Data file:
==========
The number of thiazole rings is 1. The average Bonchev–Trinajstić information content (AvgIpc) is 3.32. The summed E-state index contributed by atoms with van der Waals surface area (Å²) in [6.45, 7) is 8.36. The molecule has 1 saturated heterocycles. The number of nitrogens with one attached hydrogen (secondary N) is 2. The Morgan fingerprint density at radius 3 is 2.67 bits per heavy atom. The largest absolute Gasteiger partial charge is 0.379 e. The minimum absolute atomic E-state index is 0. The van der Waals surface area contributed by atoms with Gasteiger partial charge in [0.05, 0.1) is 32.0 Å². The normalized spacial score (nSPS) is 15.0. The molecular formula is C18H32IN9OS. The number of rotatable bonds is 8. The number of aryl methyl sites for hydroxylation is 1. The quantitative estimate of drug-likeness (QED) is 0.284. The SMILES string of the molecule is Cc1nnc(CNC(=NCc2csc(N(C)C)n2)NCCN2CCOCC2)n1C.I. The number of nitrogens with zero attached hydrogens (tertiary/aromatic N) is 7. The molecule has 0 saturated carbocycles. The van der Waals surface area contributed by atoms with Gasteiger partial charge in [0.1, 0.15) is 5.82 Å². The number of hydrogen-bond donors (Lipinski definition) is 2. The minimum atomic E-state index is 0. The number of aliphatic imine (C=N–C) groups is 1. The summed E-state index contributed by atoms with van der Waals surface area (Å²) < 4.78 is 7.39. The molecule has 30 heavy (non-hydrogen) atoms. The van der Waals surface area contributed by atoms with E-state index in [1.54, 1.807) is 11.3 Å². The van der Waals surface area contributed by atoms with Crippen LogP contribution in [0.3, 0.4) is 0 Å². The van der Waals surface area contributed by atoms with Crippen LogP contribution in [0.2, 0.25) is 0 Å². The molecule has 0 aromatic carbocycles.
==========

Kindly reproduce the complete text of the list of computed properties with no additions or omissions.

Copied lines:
The number of thiazole rings is 1. The average Bonchev–Trinajstić information content (AvgIpc) is 3.32. The summed E-state index contributed by atoms with van der Waals surface area (Å²) in [6.45, 7) is 8.36. The molecule has 1 saturated heterocycles. The number of nitrogens with one attached hydrogen (secondary N) is 2. The Morgan fingerprint density at radius 3 is 2.67 bits per heavy atom. The largest absolute Gasteiger partial charge is 0.379 e. The minimum absolute atomic E-state index is 0. The van der Waals surface area contributed by atoms with Gasteiger partial charge in [0.05, 0.1) is 32.0 Å². The normalized spacial score (nSPS) is 15.0. The molecular formula is C18H32IN9OS. The number of rotatable bonds is 8. The number of aryl methyl sites for hydroxylation is 1. The quantitative estimate of drug-likeness (QED) is 0.284. The SMILES string of the molecule is Cc1nnc(CNC(=NCc2csc(N(C)C)n2)NCCN2CCOCC2)n1C.I. The number of nitrogens with zero attached hydrogens (tertiary/aromatic N) is 7. The molecule has 0 saturated carbocycles. The van der Waals surface area contributed by atoms with Gasteiger partial charge in [0.1, 0.15) is 5.82 Å². The number of hydrogen-bond donors (Lipinski definition) is 2. The minimum atomic E-state index is 0. The number of aliphatic imine (C=N–C) groups is 1. The summed E-state index contributed by atoms with van der Waals surface area (Å²) < 4.78 is 7.39. The molecule has 30 heavy (non-hydrogen) atoms. The van der Waals surface area contributed by atoms with E-state index in [1.54, 1.807) is 11.3 Å². The van der Waals surface area contributed by atoms with Crippen LogP contribution in [0.3, 0.4) is 0 Å². The van der Waals surface area contributed by atoms with Crippen LogP contribution in [0.2, 0.25) is 0 Å². The molecule has 0 aromatic carbocycles.